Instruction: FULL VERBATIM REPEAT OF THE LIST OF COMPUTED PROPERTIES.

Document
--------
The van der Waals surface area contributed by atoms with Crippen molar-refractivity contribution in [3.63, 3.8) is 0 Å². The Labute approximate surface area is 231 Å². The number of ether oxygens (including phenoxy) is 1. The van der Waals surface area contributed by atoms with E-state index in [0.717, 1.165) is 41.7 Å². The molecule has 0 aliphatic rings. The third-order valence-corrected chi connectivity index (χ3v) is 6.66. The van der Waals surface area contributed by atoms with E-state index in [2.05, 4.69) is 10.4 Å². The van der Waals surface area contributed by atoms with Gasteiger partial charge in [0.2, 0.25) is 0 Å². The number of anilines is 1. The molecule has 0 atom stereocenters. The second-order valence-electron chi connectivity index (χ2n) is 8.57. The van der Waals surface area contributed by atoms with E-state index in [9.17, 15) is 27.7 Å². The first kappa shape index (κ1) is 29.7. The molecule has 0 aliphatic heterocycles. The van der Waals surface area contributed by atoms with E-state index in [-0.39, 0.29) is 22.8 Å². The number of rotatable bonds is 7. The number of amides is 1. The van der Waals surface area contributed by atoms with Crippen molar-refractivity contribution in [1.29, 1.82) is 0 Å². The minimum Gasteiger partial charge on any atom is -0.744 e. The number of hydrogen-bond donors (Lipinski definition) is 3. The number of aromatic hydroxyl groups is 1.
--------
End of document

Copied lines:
The van der Waals surface area contributed by atoms with Crippen molar-refractivity contribution in [3.63, 3.8) is 0 Å². The Labute approximate surface area is 231 Å². The number of ether oxygens (including phenoxy) is 1. The van der Waals surface area contributed by atoms with E-state index in [0.717, 1.165) is 41.7 Å². The molecule has 0 aliphatic rings. The third-order valence-corrected chi connectivity index (χ3v) is 6.66. The van der Waals surface area contributed by atoms with E-state index in [2.05, 4.69) is 10.4 Å². The van der Waals surface area contributed by atoms with Gasteiger partial charge in [0.2, 0.25) is 0 Å². The number of anilines is 1. The molecule has 0 atom stereocenters. The second-order valence-electron chi connectivity index (χ2n) is 8.57. The van der Waals surface area contributed by atoms with E-state index in [9.17, 15) is 27.7 Å². The first kappa shape index (κ1) is 29.7. The molecule has 0 aliphatic heterocycles. The van der Waals surface area contributed by atoms with E-state index in [-0.39, 0.29) is 22.8 Å². The number of rotatable bonds is 7. The number of amides is 1. The van der Waals surface area contributed by atoms with Crippen molar-refractivity contribution in [1.29, 1.82) is 0 Å². The minimum Gasteiger partial charge on any atom is -0.744 e. The number of hydrogen-bond donors (Lipinski definition) is 3. The number of aromatic hydroxyl groups is 1.